Officials are refusing to release briefings about how much fuel New Zealand has or should keep on shore.
In April New Zealand became totally reliant on tanker-imported fuel, after the Marsden Point Refinery ended processing.
It came amid a widespread international focus on resource security, as the Russian invasion of Ukraine and shutdowns of European gas pipes disrupted international supplies and prices of food and fuel. And as shipping and logistics routes suffered ongoing bottlenecks triggered by the pandemic.
But despite an RNZ Official Information Request, officials refused to release ministerial briefings about how much fuel New Zealand had or should keep on shore.
In February, Minister of Energy Megan Woods said none of New Zealand's fuel supply was from Russia or Russian products, and the The International Energy Agency had advised that world oil production capacity could meet any disruptions caused by the Russian war on Ukraine.
New Zealand also had access to strategic reserves overseas, she said.
But in March Woods asked officials to hurry up with a report on mandatory onshore holdings.
The Ministry of Business, Innovation and Employment told RNZ it had since provided two briefings to her.
However it said because the minister was still considering them, it would not release them to protect the confidentiality of the advice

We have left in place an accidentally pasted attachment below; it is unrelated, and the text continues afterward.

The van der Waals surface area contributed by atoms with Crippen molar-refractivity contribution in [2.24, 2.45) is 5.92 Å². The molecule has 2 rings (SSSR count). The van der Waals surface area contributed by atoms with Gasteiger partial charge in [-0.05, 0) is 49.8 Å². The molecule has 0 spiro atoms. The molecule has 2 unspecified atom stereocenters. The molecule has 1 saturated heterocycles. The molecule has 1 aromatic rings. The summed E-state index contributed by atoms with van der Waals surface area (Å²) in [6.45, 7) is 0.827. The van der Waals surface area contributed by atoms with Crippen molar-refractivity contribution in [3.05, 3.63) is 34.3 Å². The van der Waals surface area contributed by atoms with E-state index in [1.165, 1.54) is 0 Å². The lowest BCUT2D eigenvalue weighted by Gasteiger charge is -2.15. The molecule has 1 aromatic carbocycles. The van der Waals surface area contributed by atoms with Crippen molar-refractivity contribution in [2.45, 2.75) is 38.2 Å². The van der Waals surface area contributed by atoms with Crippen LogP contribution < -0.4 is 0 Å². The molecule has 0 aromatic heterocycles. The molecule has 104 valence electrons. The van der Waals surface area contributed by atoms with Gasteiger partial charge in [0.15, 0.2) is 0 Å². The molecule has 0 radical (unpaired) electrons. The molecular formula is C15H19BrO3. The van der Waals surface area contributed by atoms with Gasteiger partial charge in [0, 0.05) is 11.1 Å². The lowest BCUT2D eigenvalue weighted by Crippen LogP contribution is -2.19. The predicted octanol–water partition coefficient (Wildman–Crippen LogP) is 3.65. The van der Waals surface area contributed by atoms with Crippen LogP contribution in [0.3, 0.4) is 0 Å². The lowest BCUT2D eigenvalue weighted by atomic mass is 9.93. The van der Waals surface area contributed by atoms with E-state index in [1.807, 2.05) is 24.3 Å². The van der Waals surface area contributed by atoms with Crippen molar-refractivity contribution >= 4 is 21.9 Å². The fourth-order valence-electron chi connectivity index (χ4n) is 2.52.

But potential supply vulnerabilities were crucial concern given the wider international environment, a Christchurch commercial lawyer who specialises in infrastructure and construction said.
Buddle Findlay special counsel Bassam Maghzal has said it is vital that New Zealand carefully consider its minimum onshore stockholding requirements for fuel wholesalers in case of fuel supply shocks.
Rationing, such as New Zealand's 'carless days' imposed during the 1979 fuel crisis, might not be such a distant prospect as it once was.
"One would assume a 'carless day' is part of New Zealand's efforts to decarbonise the economy - but this risks missing the point about New Zealand's energy security and how quickly our economy could unravel if New Zealand was deprived of sufficient fuel supplies for as little as 24 days," Maghzal said.
And, while relying completely on international supply meant New Zealand was no longer so exposed to a single-point vulnerability where disruption to refining at Marsden Point could have created problems, "if New Zealand was unable to physically import refined fuels, we won't be able to refine the oil we produce locally."
The long delay for shipping to reach New Zealand also made it vital that enough reserves be held, he said.
If changes were made to increase the amount of fuel reserves held onshore, the sooner plans were set in motion the better, Maghzal said, as there would likely be a lag before those amounts could be met.